Were such a venture to succeed, it would have far-reaching consequences for the future of the Earth. At the moment, the developed world relies on many precious materials that can be found mostly in developing nations. According to data from Fast Company, these materials include fluorspar (CaF2, used for high-performance optics) from Mexico, cobalt and tantalum from the Democratic Republic of the Congo, niobium (Nb, used in microcapacitors and pacemakers) from Brazil, and an estimated $1 trillion in mineral deposits in Afghanistan. These countries would essentially lose a significant part of their income, if precious materials were to be imported from space.

This chart by Visual Capitalist shows how long the resources on Earth will suffice. Please note the image here is about half of the full chart, which can be found in Venture Capitalist's site.
This chart by Visual Capitalist shows how long the resources on Earth will suffice.
Please note the image here is about half of the full chart, which can be found in Venture Capitalist’s site.

The developed and powerful nations would face other difficulties. Russia, the U.S.A., China, India, Japan and the European Union have all the means necessary to start space mining themselves, and they will strive to do so as soon as possible, so that each of them can be the first to get to the ‘easiest to pick’ asteroids – the ones whose trajectories bring them closest to Earth, and contain the largest concentrations of precious metals. At the same time, they will go into overdrive developing anti-spacecraft weapons, so that they can protect their investment in space. After all, nobody wants to drag an asteroid all the way to Earth, just to have a competing nation take control over it.

A space mining race, then, is one likely result of this scenario. An alternative, though, might be found in collaboration. Deep space has plenty of asteroids waiting for mankind to mine them, and 13,000 of those asteroids have orbits that bring them close to Earth. A single platinum-rich asteroid contains 174 times the yearly world output of platinum. Perhaps pooling together humanity’s resources, then, and coordinating every nation’s efforts, would be the best way to move forward and to share the abundant wealth to come.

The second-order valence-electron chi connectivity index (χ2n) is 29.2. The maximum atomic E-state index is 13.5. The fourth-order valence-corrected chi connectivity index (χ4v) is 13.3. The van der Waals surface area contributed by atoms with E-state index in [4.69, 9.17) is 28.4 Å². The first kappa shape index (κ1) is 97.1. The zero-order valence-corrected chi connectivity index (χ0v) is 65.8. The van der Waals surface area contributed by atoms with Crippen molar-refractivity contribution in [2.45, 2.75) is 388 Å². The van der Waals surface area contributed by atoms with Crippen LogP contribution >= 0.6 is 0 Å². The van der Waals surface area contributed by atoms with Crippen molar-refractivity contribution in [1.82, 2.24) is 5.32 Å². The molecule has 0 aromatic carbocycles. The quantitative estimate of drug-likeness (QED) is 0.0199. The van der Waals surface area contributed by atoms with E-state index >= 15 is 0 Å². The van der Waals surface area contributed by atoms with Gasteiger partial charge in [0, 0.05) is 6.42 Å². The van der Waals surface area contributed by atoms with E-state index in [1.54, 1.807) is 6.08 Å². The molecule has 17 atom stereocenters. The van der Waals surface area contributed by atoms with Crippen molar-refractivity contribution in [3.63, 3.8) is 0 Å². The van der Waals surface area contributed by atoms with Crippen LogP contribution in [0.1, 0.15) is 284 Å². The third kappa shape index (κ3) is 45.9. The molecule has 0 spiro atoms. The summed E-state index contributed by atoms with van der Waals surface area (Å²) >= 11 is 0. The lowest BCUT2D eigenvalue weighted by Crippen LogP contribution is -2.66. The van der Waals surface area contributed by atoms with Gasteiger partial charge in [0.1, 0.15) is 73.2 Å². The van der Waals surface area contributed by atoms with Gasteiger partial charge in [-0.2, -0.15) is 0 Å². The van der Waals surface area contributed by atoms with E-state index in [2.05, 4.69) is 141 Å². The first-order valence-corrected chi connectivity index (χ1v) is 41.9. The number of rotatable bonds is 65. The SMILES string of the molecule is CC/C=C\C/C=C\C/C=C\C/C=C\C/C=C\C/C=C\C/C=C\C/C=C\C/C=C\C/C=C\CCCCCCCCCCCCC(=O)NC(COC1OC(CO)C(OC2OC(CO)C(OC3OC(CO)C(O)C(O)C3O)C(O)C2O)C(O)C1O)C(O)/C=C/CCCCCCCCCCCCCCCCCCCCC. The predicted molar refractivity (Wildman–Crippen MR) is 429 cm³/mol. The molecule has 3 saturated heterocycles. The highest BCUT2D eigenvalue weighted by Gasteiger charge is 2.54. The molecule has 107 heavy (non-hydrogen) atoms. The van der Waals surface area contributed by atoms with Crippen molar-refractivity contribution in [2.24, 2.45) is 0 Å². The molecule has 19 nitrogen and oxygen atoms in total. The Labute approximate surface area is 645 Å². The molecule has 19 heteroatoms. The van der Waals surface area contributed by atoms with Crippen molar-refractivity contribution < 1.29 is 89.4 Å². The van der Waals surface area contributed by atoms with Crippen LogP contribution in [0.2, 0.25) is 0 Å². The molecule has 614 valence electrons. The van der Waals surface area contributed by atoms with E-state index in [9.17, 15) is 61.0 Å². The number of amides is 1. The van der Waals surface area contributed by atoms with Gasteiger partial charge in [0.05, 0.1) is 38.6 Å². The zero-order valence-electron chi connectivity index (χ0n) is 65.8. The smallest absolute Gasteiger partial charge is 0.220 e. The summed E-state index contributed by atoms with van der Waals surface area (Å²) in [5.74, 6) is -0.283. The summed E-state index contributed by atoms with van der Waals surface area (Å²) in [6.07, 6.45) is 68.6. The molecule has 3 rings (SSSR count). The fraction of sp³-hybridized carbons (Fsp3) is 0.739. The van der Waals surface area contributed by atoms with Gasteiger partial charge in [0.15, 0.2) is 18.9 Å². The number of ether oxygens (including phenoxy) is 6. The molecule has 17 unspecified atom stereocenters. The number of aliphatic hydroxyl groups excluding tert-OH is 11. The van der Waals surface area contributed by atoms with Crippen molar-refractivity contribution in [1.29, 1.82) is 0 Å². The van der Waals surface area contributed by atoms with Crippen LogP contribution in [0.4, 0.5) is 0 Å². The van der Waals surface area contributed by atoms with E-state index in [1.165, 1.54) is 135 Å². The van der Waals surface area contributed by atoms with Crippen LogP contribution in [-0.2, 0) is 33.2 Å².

I have no idea which way the world will turn to, but one thing is clear: this scenario forces everyone to rethink their positions regarding space, and to take action of one sort or the other. No nation would be able to afford itself to stay out of the new space race, or at least out of the debate for reallocation of resources that would come for it. There shall be much gnashing of teeth and a lot of anxiety on behalf of world leaders, but in the long term this development would prove to be one of the greatest boons even bestowed on humanity, leading to an era of abundance in precious metals and materials.

Interestingly, we are already starting to consider these scenarios seriously. In a recent workshop conducted by Dr. Deganit Paikowsky and yours truly, the full impact of a similar scenario was analyzed by students who role-played the different nations of the Earth. The results of the workshop will be publicized soon, but until they do, I would love receiving feedback from you: how do you think the nations would react to this scenario? Will we see a new space race, or a joint thrust forward? And which do you think will be the most efficient and successful way for humanity as a whole?

The answers to these questions could truly shape our future.